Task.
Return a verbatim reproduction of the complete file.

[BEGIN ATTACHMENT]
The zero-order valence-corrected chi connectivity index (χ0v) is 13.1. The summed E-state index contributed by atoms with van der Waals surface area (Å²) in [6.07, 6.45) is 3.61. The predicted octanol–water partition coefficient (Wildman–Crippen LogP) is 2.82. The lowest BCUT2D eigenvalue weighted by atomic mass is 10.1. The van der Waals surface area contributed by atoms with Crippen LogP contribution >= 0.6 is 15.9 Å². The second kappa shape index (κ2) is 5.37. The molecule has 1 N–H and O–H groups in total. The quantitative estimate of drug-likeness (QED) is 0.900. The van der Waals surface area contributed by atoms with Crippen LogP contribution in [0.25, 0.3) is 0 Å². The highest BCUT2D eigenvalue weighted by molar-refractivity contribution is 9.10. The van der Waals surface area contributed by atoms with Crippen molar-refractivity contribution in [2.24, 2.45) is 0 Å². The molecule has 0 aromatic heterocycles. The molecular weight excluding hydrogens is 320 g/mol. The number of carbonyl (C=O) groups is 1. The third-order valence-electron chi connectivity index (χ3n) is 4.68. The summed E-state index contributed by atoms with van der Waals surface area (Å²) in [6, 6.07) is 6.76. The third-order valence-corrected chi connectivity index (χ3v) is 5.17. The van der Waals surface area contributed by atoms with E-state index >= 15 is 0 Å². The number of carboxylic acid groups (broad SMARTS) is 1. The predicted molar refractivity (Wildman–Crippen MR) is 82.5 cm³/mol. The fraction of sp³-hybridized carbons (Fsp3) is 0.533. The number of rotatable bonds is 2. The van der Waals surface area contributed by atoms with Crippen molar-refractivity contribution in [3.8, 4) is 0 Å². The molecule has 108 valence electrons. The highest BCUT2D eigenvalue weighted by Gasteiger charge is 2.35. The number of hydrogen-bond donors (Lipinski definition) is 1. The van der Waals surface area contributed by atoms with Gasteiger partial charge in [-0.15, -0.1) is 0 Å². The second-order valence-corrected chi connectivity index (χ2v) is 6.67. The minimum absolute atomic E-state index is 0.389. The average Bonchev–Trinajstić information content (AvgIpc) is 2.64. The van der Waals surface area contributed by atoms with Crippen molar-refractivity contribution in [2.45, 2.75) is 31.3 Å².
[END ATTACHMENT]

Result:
The zero-order valence-corrected chi connectivity index (χ0v) is 13.1. The summed E-state index contributed by atoms with van der Waals surface area (Å²) in [6.07, 6.45) is 3.61. The predicted octanol–water partition coefficient (Wildman–Crippen LogP) is 2.82. The lowest BCUT2D eigenvalue weighted by atomic mass is 10.1. The van der Waals surface area contributed by atoms with Crippen LogP contribution >= 0.6 is 15.9 Å². The second kappa shape index (κ2) is 5.37. The molecule has 1 N–H and O–H groups in total. The quantitative estimate of drug-likeness (QED) is 0.900. The van der Waals surface area contributed by atoms with Crippen LogP contribution in [0.25, 0.3) is 0 Å². The highest BCUT2D eigenvalue weighted by molar-refractivity contribution is 9.10. The van der Waals surface area contributed by atoms with Crippen molar-refractivity contribution in [2.24, 2.45) is 0 Å². The molecule has 0 aromatic heterocycles. The molecular weight excluding hydrogens is 320 g/mol. The number of carbonyl (C=O) groups is 1. The third-order valence-electron chi connectivity index (χ3n) is 4.68. The summed E-state index contributed by atoms with van der Waals surface area (Å²) in [6, 6.07) is 6.76. The third-order valence-corrected chi connectivity index (χ3v) is 5.17. The van der Waals surface area contributed by atoms with E-state index >= 15 is 0 Å². The number of carboxylic acid groups (broad SMARTS) is 1. The predicted molar refractivity (Wildman–Crippen MR) is 82.5 cm³/mol. The fraction of sp³-hybridized carbons (Fsp3) is 0.533. The number of rotatable bonds is 2. The van der Waals surface area contributed by atoms with Crippen molar-refractivity contribution in [3.8, 4) is 0 Å². The molecule has 108 valence electrons. The highest BCUT2D eigenvalue weighted by Gasteiger charge is 2.35. The number of hydrogen-bond donors (Lipinski definition) is 1. The van der Waals surface area contributed by atoms with Gasteiger partial charge in [-0.15, -0.1) is 0 Å². The second-order valence-corrected chi connectivity index (χ2v) is 6.67. The minimum absolute atomic E-state index is 0.389. The average Bonchev–Trinajstić information content (AvgIpc) is 2.64. The van der Waals surface area contributed by atoms with Crippen molar-refractivity contribution in [2.45, 2.75) is 31.3 Å².